I’m not asking in a cynical smarty pants way either - genuine query / request.

Cheers !


#10

Here’s the thing about SMPS. They are noisy. But not their output. The one we use provides clean, low noise DC power. The process they use to make that DC power is a noisy one - with EMI (radiated noise) from the switcher. Placing an SMPS inside the equipment is a major challenge for any designer and the source of many gray hairs. But placing it away from the product, as we do in this simple wall wart, removes that noise and any EMI that can get in.

If you take the output of the SMPS and look at it on the scope, you see no difference in cleanliness than that of a conventional supply with its linear regulators.


#11
Paul McGowan said

Here’s the thing about SMPS. They are noisy. But not their output. The one we use provides clean, low noise DC power. The process they use to make that DC power is a noisy one - with EMI (radiated noise) from the switcher. Placing an SMPS inside the equipment is a major challenge for any designer and the source of many gray hairs. But placing it away from the product, as we do in this simple wall wart, removes that noise and any EMI that can get in.

If you take the output of the SMPS and look at it on the scope, you see no difference in cleanliness than that of a conventional supply with its linear regulators.


Thanks Paul. If I understand correctly,you’re talking about the external 5Vdc SMPS (wall wart). But I was asking about the internal voltage regulators inside the LANRover RECEIVER unit - that provide the 5V to 3.3V voltage regulation.

You mentioned earlier it was a cheap switching voltage regulator that was inside the unit? Unless I misunderstood (wouldn’t be the first time for me !)

Cheers ! :slight_smile:


#12

Oh. No. Sorry. Inside is a nice linear regulator.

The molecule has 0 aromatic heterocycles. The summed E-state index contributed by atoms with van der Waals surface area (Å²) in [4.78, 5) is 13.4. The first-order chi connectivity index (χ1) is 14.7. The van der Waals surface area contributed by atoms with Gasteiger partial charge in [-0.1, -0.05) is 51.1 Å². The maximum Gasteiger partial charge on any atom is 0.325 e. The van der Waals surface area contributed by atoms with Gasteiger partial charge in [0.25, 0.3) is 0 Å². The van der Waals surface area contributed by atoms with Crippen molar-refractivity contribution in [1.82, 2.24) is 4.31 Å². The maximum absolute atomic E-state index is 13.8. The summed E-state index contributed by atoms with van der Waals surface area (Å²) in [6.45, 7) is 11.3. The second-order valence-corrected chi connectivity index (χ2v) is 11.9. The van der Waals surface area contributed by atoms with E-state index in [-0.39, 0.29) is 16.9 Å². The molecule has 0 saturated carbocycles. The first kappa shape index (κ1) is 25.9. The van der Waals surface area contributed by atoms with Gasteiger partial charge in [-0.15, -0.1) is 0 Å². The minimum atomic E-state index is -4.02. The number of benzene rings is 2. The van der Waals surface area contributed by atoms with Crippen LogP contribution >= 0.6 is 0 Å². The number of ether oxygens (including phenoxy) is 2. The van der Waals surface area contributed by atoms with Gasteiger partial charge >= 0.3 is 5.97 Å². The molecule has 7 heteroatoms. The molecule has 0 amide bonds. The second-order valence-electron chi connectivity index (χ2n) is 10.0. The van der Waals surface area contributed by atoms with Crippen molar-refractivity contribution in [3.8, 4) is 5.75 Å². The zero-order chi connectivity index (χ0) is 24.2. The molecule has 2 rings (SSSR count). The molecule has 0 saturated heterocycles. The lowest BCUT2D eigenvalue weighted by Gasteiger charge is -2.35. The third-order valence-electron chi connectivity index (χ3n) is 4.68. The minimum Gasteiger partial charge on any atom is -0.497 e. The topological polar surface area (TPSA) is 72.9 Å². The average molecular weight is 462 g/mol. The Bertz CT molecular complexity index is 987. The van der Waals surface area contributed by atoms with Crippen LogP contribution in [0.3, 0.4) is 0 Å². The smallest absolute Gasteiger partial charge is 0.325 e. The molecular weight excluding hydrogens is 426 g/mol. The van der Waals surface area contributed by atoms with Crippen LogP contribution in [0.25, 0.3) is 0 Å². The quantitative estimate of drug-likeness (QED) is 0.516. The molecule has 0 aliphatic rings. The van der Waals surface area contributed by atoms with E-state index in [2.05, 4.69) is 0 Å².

#13
Paul McGowan said

Oh. No. Sorry. Inside is a nice linear regulator.

I thought this had to be the case but you had me worried.

Alex might have hinted that his ICRON isochronous model has a noisy switching regulator inside.

I was thinking there was no way you could leave that in there for your custom built and custom designed product !

This wasn’t making a lot of sense but now it all makes plenty of sense lol

This would explain why the choice in wall wart or external PSU makes less difference too

Thanks Paul


#14

Yeah, all the noise is in the wall wart.


#15
Paul McGowan said

Yeah, all the noise is in the wall wart.


Can you shed some light on the USB signal integrity regenerating that the LANRover is doing.

I know the marketing description talks about regeneration but is it the same type of USB signal regen, that the Uptone Audio REGEN is doing and done in a similar way?

Alex of Uptone mentions the USB signal integrity coming out of his ICRON (the isochronous model – different product I know) needs conditioning.

Wondering if the LANRover has this feature built in

Cheers again

Paul McGowan said

Yeah, all the noise is in the wall wart.


#16

The LANRover and the Regen are trying to do two different things. You system may need one, the other or none. Comparing them directly on paper doesn’t get you far IMO.